Saturday, September 4, 2010

Baltimore Priest Who Served in Iraq To Become Bishop of the Archdiocese for U.S. Military Services

On one of the bloodiest days of the Iraq War – April 9, 2004 – Father F. Richard Spencer became the link between this world and the next for many of the mortally wounded.

Insurgents had attacked a large convoy of gas trucks that Good Friday, firing multiple mortar rounds at a United States base on the outskirts of Baghdad International Airport. Father Spencer, a U.S. Army military chaplain, administered the sacrament of the Anointing of the Sick and prayed with men and women whose faces wore what he remembered as glazed looks of shock and disbelief.

“In the moment, you do your prayers, then move to the next situation, because it’s continuous chaos,” said Father Spencer, then attached to the Army’s 1st Calvary Division.

“You just offered prayers that they would see the face of God that very day and you trust and hope,” he said. “We had both Iraqis and Americans die. I didn’t know who was Muslim or who was Christian – but they all got a prayer.”

Once Father Spencer and his soldiers made it into a concrete bomb shelter, he stood on a trash can and offered general absolution as the shelling continued.

“It was a life-changing day for me,” he remembered. “Our men and women in uniform are able to face hardships and they’re trained to make good decisions in the midst of chaos. Their resiliency is inspiring.”

Father Spencer is about to expand his service to U.S. military men and women around the world.

In May, Pope Benedict XVI appointed him to be the next auxiliary bishop of the Archdiocese for U.S. Military Services. The 59-year-old Baltimore priest will be installed Sept. 8 during a 2 p.m. liturgy at the Basilica of the National Shrine of the Immaculate Conception in Washington, D.C.

Remaining on active duty, the Alabama native will become the first auxiliary bishop for the U.S. military archdiocese able to enter war zones. He will have unprecedented access to military personnel serving in most difficult circumstances.

“I have known Father Spencer well for many years, first in my capacity as archbishop for the military and now as Archbishop of Baltimore,” Archbishop Edwin F. O’Brien said. “We are proud the Holy Father has chosen him, one of our own, to continue serving our brave and generous women and men in the military.”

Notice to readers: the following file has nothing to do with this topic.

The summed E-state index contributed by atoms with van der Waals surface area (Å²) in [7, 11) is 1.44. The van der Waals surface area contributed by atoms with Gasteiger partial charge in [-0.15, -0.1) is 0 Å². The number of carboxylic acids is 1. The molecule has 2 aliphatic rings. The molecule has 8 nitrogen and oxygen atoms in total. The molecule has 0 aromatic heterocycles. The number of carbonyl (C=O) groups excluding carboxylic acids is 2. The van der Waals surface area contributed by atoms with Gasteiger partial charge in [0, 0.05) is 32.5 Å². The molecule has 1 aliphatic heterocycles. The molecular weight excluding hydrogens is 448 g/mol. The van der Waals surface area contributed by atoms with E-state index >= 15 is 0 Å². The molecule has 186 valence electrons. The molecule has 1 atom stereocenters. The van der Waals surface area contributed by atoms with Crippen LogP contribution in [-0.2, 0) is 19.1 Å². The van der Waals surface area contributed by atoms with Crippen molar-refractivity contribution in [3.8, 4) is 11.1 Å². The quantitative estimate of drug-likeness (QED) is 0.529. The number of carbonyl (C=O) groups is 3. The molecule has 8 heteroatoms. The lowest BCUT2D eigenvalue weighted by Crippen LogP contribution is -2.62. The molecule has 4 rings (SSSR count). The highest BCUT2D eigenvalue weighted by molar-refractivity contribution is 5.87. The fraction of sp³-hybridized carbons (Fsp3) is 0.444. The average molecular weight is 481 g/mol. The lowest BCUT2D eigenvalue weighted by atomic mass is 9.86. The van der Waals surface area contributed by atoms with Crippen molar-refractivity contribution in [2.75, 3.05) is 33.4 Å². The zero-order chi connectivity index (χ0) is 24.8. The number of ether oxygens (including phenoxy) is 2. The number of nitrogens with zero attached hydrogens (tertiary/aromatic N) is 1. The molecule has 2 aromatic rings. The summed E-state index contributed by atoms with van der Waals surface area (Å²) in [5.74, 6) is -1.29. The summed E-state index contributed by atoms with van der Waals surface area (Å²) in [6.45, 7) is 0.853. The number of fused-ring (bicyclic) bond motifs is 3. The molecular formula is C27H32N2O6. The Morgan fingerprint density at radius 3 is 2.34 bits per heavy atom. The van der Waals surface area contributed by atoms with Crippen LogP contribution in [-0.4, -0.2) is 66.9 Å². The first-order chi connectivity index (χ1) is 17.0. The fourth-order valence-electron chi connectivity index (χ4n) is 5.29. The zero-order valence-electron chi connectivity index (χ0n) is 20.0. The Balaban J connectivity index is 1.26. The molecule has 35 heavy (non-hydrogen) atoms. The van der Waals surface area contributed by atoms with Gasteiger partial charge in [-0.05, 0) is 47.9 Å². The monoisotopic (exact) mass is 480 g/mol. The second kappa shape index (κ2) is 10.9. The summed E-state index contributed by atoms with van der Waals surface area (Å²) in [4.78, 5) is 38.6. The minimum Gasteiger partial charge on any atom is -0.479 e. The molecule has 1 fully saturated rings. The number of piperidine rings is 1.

Bishop-designate Spencer is humbled by the appointment. He believes his experiences in the Baltimore archdiocese, as a pastor of St. Peter the Apostle in Oakland, associate pastor and director of the Monsignor O’Dwyer Retreat House in Sparks, have given him invaluable pastoral experience.

“I will listen that I may serve” will be his motto – borrowed from the late Archbishop William D. Borders, a World War II Army chaplain and one of Bishop-designate Spencer’s spiritual mentors. He prays he can live up to it.

Heart For Service

When Bishop-designate Spencer’s parents migrated from Wisconsin to Alabama in the 1940s, they faced discrimination because of their Catholic faith. They were only allowed to live on one street – “Canon,” which had originally been named “Catholic Street.”

“I remember playing baseball in a friend’s yard and his mother coming out the back door and informing me that I could not stay and play because I was Catholic and would be a bad influence,” he recalled.

With a heart for service, he transcended those religious barriers. He was an altar boy and an Eagle Scout. At Jacksonville (Ala.) State University, Bishop-designate Spencer earned a degree in law enforcement and served in Kappa Sigma, the social service fraternity.

“All those experiences were stepping stones toward the expression of service found in ministry and the religious life,” he said.

Commissioned an Army officer in 1973, he went on active duty a year later. For eight years, he served as a military police officer.

In 1980, Bishop-designate Spencer traded in his military uniform for a Franciscan habit. Having always been interested in social justice, he became a religious brother with the Order of Friars Minor.

In his first year as a Franciscan brother, Bishop-designate Spencer ministered in New York with Dorothy Day, founder of the Catholic Worker Movement.

“I washed dishes at the soup kitchen side-by-side with her,” he said.

Bishop-designate Spencer, who later ministered as a counselor in prisons near Boston, acknowledged that it was highly unusual for a former military man to be so closely connected with the Catholic Worker Movement, recognized for its strong anti-war and pro-peace activism. His fellow Franciscans gave the young brother a nickname: “Captain.”

“We would sit around at nighttime on the floor and (the Catholic Workers) would run the printing presses of their newsletter,” the bishop-designate remembered. “We had wonderful conversations – challenging, enlightening and encouraging.”

It was his service as a brother that inspired him to become a parish priest. Bishop-designate Spencer turned to the Archdiocese of Baltimore, a Catholic community he had known while stationed at Fort Meade. Conversations with Archbishop Borders convinced him that he was meant for the priesthood, and he entered St. Mary’s Seminary and University in Roland Park.

“Archbishop Borders was so gentle in his ways,” he said. He was able to balance a life of activity with contemplation.”

Father Spencer was ordained May 14, 1988. 


No comments: